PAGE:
Unranked media power couple Bill and Emma Keller have discovered a question so pressing, so important to our time that they both felt the need to write a column in their respective papers about it in the same week. Is Lisa Bonchek Adams, a stage four cancer patient, having cancer wrong? According to the Kellers, the answer is "yes."
The biggest problem in their views, seems to be that Adams — who is aggressively blogging and tweeting about every aspect of illness and treatment — just won't be quiet about having cancer.
Emma Keller, who has had cancer herself, published a critical op-ed in the Guardian last Wednesday about Adams's Twitter feed. In it, Keller seems to be concerned about whether Adams's decision to publicly discuss her diagnosis and treatment is "dignified," both for Adams (who "is dying," according to Keller, even though this is a characterization Adams rejects), and for Emma Keller personally. You see, a particularly intense series of updates from Adams apparently ruined the Kellers' Christmas, because Emma couldn't stop reading what Adams wrote, and that gives her complicated feelings:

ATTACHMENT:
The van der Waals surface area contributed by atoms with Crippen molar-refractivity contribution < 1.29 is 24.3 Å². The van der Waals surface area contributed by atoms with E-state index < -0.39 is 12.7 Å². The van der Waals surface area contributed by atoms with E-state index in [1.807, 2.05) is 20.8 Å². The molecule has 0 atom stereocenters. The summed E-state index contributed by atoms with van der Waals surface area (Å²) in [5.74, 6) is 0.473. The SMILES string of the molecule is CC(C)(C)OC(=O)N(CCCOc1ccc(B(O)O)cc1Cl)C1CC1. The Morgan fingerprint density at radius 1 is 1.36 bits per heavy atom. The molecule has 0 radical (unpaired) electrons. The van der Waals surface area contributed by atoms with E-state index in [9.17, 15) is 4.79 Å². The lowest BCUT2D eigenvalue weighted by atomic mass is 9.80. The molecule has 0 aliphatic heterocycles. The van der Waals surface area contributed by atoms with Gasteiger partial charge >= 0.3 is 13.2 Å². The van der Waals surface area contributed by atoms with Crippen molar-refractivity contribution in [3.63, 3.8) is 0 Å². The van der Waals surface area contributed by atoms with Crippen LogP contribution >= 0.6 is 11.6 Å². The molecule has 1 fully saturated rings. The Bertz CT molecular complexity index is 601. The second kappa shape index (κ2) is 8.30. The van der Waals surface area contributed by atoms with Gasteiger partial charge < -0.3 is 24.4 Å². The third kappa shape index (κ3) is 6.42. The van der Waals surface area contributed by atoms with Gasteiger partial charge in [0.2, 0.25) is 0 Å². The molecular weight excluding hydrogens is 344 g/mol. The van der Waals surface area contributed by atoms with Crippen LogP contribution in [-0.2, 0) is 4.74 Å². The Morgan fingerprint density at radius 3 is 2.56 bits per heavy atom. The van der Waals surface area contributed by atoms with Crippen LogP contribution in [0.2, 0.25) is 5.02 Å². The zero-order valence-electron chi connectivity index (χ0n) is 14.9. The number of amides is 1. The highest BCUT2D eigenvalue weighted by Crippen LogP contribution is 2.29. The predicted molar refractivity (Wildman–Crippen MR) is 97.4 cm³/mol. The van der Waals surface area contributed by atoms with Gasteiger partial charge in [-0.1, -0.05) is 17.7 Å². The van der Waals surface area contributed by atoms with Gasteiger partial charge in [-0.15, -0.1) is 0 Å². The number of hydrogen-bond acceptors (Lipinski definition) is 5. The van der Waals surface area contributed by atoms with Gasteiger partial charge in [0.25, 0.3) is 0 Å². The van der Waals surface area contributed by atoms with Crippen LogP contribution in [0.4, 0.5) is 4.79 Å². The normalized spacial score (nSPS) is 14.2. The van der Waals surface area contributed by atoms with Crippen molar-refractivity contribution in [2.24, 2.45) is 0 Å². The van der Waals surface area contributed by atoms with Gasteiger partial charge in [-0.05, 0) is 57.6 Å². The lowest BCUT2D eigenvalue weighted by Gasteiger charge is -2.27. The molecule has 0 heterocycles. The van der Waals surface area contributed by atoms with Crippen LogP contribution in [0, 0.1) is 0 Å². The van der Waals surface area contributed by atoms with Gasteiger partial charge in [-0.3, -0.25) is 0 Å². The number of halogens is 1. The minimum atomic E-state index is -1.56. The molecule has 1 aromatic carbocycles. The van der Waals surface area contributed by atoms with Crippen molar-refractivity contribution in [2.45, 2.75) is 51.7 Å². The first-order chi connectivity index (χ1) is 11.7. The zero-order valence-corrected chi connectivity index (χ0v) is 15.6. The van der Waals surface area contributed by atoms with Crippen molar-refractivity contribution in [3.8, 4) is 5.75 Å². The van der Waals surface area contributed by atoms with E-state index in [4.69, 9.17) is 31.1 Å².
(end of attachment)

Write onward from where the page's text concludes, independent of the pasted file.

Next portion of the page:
She could hardly breathe, her lungs were filled with copious amounts of fluid causing her to be bedridden over Christmas. As her condition declined, her tweets amped up both in frequency and intensity. I couldn't stop reading – I even set up a dedicated @adamslisa column in Tweetdeck – but I felt embarrassed at my voyeurism. Should there be boundaries in this kind of experience? Is there such a thing as TMI? Are her tweets a grim equivalent of deathbed selfies, one step further than funeral selfies? Why am I so obsessed?
But the Kellers' concern with how Adams is doing cancer actually goes deeper than Emma's reading habits. Keller's Sunday New York Times piece goes after the aggressive, no-holds-barred manner in which Adams has decided to pursue treatment for the disease. She is willing to try anything, no matter how risky, if it might prolong her life, instead of a more peaceful pain management and palliative approach that others have chose, like Keller's father-in-law. He died from cancer in the U.K., and Keller decides to compare Adams's approach (which he characterizes as "her decision to treat her terminal disease as a military campaign") unfavorably to that of his father-in-law's:
[In the U.K.] more routinely than in the United States, patients are offered the option of being unplugged from everything except pain killers and allowed to slip peacefully from life. His death seemed to me a humane and honorable alternative to the frantic medical trench warfare that often makes an expensive misery of death in America.
For the record, the "military" metaphors Keller repeatedly associates with Adams's approach to treatment and choice to be public about it is a metaphor Adams herself soundly rejects.